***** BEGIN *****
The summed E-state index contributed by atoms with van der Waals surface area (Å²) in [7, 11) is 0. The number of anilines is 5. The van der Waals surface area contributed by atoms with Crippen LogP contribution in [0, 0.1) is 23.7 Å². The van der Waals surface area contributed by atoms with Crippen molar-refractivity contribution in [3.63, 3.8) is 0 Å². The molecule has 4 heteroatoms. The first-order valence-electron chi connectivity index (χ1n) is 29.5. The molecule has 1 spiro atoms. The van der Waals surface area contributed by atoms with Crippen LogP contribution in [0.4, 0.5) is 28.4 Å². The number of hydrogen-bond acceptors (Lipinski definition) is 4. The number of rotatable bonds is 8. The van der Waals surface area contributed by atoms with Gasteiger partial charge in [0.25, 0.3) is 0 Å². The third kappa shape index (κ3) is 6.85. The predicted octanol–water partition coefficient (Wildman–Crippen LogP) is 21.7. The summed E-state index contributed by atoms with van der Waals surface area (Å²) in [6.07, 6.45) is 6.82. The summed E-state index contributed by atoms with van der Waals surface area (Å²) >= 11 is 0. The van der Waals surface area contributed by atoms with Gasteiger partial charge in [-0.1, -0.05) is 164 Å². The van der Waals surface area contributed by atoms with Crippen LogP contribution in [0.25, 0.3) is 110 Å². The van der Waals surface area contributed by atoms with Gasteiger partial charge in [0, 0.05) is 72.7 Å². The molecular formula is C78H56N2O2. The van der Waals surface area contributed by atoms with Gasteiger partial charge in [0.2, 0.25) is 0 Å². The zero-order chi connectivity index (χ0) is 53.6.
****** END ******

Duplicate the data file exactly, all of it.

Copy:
The summed E-state index contributed by atoms with van der Waals surface area (Å²) in [7, 11) is 0. The number of anilines is 5. The van der Waals surface area contributed by atoms with Crippen LogP contribution in [0, 0.1) is 23.7 Å². The van der Waals surface area contributed by atoms with Crippen molar-refractivity contribution in [3.63, 3.8) is 0 Å². The molecule has 4 heteroatoms. The first-order valence-electron chi connectivity index (χ1n) is 29.5. The molecule has 1 spiro atoms. The van der Waals surface area contributed by atoms with Crippen LogP contribution in [0.4, 0.5) is 28.4 Å². The number of hydrogen-bond acceptors (Lipinski definition) is 4. The number of rotatable bonds is 8. The van der Waals surface area contributed by atoms with Gasteiger partial charge in [0.25, 0.3) is 0 Å². The third kappa shape index (κ3) is 6.85. The predicted octanol–water partition coefficient (Wildman–Crippen LogP) is 21.7. The summed E-state index contributed by atoms with van der Waals surface area (Å²) in [6.07, 6.45) is 6.82. The summed E-state index contributed by atoms with van der Waals surface area (Å²) >= 11 is 0. The van der Waals surface area contributed by atoms with Gasteiger partial charge in [-0.1, -0.05) is 164 Å². The van der Waals surface area contributed by atoms with Crippen LogP contribution in [0.25, 0.3) is 110 Å². The van der Waals surface area contributed by atoms with Gasteiger partial charge in [0, 0.05) is 72.7 Å². The molecular formula is C78H56N2O2. The van der Waals surface area contributed by atoms with Gasteiger partial charge in [0.2, 0.25) is 0 Å². The zero-order chi connectivity index (χ0) is 53.6.